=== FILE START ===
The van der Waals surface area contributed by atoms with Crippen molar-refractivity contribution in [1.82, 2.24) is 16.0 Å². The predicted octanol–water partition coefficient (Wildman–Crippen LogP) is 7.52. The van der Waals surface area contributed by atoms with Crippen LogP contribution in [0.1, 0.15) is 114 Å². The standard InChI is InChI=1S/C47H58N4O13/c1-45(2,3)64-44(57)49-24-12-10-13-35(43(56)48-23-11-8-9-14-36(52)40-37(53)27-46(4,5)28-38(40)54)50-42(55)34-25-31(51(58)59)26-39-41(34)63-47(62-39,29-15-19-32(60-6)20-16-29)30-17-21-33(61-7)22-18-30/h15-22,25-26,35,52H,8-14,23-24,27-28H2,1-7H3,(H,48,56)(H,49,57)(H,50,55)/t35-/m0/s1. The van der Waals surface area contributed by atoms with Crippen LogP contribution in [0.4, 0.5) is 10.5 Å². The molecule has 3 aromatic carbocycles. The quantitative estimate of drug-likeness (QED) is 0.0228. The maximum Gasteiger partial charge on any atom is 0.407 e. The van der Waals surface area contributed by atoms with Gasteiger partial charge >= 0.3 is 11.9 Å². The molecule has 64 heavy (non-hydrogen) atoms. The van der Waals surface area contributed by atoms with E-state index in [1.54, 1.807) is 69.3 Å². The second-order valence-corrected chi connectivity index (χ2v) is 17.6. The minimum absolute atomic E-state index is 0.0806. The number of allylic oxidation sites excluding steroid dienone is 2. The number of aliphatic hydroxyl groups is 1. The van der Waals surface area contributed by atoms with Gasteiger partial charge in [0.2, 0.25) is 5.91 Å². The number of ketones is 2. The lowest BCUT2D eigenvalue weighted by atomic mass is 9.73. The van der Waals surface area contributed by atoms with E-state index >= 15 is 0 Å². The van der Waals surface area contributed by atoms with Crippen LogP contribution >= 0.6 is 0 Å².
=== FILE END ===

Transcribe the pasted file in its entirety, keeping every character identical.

The van der Waals surface area contributed by atoms with Crippen molar-refractivity contribution in [1.82, 2.24) is 16.0 Å². The predicted octanol–water partition coefficient (Wildman–Crippen LogP) is 7.52. The van der Waals surface area contributed by atoms with Crippen LogP contribution in [0.1, 0.15) is 114 Å². The standard InChI is InChI=1S/C47H58N4O13/c1-45(2,3)64-44(57)49-24-12-10-13-35(43(56)48-23-11-8-9-14-36(52)40-37(53)27-46(4,5)28-38(40)54)50-42(55)34-25-31(51(58)59)26-39-41(34)63-47(62-39,29-15-19-32(60-6)20-16-29)30-17-21-33(61-7)22-18-30/h15-22,25-26,35,52H,8-14,23-24,27-28H2,1-7H3,(H,48,56)(H,49,57)(H,50,55)/t35-/m0/s1. The van der Waals surface area contributed by atoms with Crippen LogP contribution in [0.4, 0.5) is 10.5 Å². The molecule has 3 aromatic carbocycles. The quantitative estimate of drug-likeness (QED) is 0.0228. The maximum Gasteiger partial charge on any atom is 0.407 e. The van der Waals surface area contributed by atoms with Gasteiger partial charge >= 0.3 is 11.9 Å². The molecule has 64 heavy (non-hydrogen) atoms. The van der Waals surface area contributed by atoms with E-state index in [1.54, 1.807) is 69.3 Å². The second-order valence-corrected chi connectivity index (χ2v) is 17.6. The minimum absolute atomic E-state index is 0.0806. The number of allylic oxidation sites excluding steroid dienone is 2. The number of aliphatic hydroxyl groups is 1. The van der Waals surface area contributed by atoms with Gasteiger partial charge in [0.2, 0.25) is 5.91 Å². The number of ketones is 2. The lowest BCUT2D eigenvalue weighted by atomic mass is 9.73. The van der Waals surface area contributed by atoms with E-state index >= 15 is 0 Å². The van der Waals surface area contributed by atoms with Crippen LogP contribution >= 0.6 is 0 Å².